In ancient times, the cultivation and drinking of tea spread from China to Japan, Taiwan and Southeast Asia. Tea or Cha in Cantonese was first tasted in European Lisbon, Portugal, in the sixteenth century.
This week, we trace the timelines of tea and explore the different traditions associated with this beverage. Tea is a drink made by steeping processed leaves, buds or twigs of the tea bush camellia sinensis in hot water for a few minutes. There are four basic types of tea : black tea, oolong tea, green tea and white tea. The term 'herbal tea' usually refers to infusions of fruit or herbs such as rosehip tea, chamomile tea and Jiaogulan, which contain no tea leaves. Tea is a natural source of caffeine, theophylline, etc. It has a cooling, slightly bitter and astringent taste.
The Chinese have enjoyed tea for centuries. China is considered the birthplace of tea drinking with recorded tea use in its history dating back to at least 1000 B.C. The Han Dynasty used tea as medicine. The use of tea as a beverage drunk for pleasure or social occasions dates from the Thang Dynasty or earlier.
At this time in tea's history, the nature of the beverage and style of tea preparation were quite different from the way we experience tea today. Tea leaves were processed into cakes. The dried teacake, generally called 'brick tea' was ground in a stone mortar. Hot water was added to the powdered teacake, or the powdered teacake was boiled in earthenware kettles then consumed as a hot beverage.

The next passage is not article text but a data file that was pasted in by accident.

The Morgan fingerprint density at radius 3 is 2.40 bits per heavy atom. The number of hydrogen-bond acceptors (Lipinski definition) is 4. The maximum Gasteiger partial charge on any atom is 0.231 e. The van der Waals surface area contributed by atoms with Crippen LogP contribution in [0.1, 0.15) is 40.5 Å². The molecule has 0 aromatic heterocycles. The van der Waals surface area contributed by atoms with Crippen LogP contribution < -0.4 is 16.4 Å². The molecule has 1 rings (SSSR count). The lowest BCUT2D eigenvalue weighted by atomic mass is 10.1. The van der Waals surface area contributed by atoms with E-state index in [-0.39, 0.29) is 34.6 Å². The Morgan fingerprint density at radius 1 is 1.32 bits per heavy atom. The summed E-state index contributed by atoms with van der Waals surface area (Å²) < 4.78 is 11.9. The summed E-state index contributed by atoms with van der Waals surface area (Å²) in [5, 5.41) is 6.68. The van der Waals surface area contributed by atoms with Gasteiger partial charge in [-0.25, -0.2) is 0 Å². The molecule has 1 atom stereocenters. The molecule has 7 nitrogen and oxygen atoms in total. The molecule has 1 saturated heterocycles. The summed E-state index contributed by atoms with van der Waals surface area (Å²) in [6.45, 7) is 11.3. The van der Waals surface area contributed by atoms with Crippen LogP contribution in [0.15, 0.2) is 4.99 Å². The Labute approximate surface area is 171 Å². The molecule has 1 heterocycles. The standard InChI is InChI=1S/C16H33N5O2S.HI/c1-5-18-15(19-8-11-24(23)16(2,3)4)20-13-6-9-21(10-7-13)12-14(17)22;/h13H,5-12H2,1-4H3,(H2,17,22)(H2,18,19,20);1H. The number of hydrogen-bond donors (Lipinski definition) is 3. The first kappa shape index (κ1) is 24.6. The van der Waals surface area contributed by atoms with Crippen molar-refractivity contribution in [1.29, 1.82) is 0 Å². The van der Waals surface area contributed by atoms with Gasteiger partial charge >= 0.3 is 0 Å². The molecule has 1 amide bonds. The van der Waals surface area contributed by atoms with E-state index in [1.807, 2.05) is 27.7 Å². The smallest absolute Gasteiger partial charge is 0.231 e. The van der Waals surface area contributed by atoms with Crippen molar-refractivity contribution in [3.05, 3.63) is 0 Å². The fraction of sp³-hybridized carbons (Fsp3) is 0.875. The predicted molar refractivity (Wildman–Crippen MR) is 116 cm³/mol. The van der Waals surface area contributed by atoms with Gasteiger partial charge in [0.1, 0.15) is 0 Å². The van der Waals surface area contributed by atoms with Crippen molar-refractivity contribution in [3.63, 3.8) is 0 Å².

Ritual tea drinking was introduced from China to Japan in the late twelth century at the same time as Zen Buddhism. The tea ceremony was quickly adopted by Japanese religious and court circles. The Japanese used to dress in kimonos take tea and a light meal in a small purposebuilt tea house, erected in its own garden. All the items used are selected for their beauty and rarity. The purpose of the ceremony is not the drinking of bitter frothy green tea, but the appreciation of the experience and the environment on the aesthetic level. Reading poetry, writing calligraphy, painting, and discussing philosophy while enjoying tea eventually became popular in Japan, particularly with Samurai society.
It was only in the nineteenth century when the British introduced the cultivation of tea to their colonies in India and Sri Lanka, that the beverage became firmly established in the Western world. The addition of other items such as milk and sugar to tea is primarily a European invention, though it has also spread to British colonies such as Hong Kong or India.
The evolution of tea led to the invention of varieties of tea-serving cockeries. Each and every tea pot and tea set represents a culture. China porcelain crockery reflects on the Chinese style, while the Japanese calligraphy tea pot represents their culture. Today, we also have our own distinct styles and draw inspiration from the world around us.
To keep the body in good health is our first duty, otherwise we shall not able to keep our mind strong and clean. Take a brisk walk in the morning or evening, if you have only a few minutes to spare have a cup of tea and cookies. A quick walk around the neighborhood followed by a cup of tea will reduce the level of stress hormones in your blood. Tea also gives you an energy boost that helps you withstand pressure at work and home.
NAZNEEN HAQUE MIMI
Photo Credit: Tamim Sujat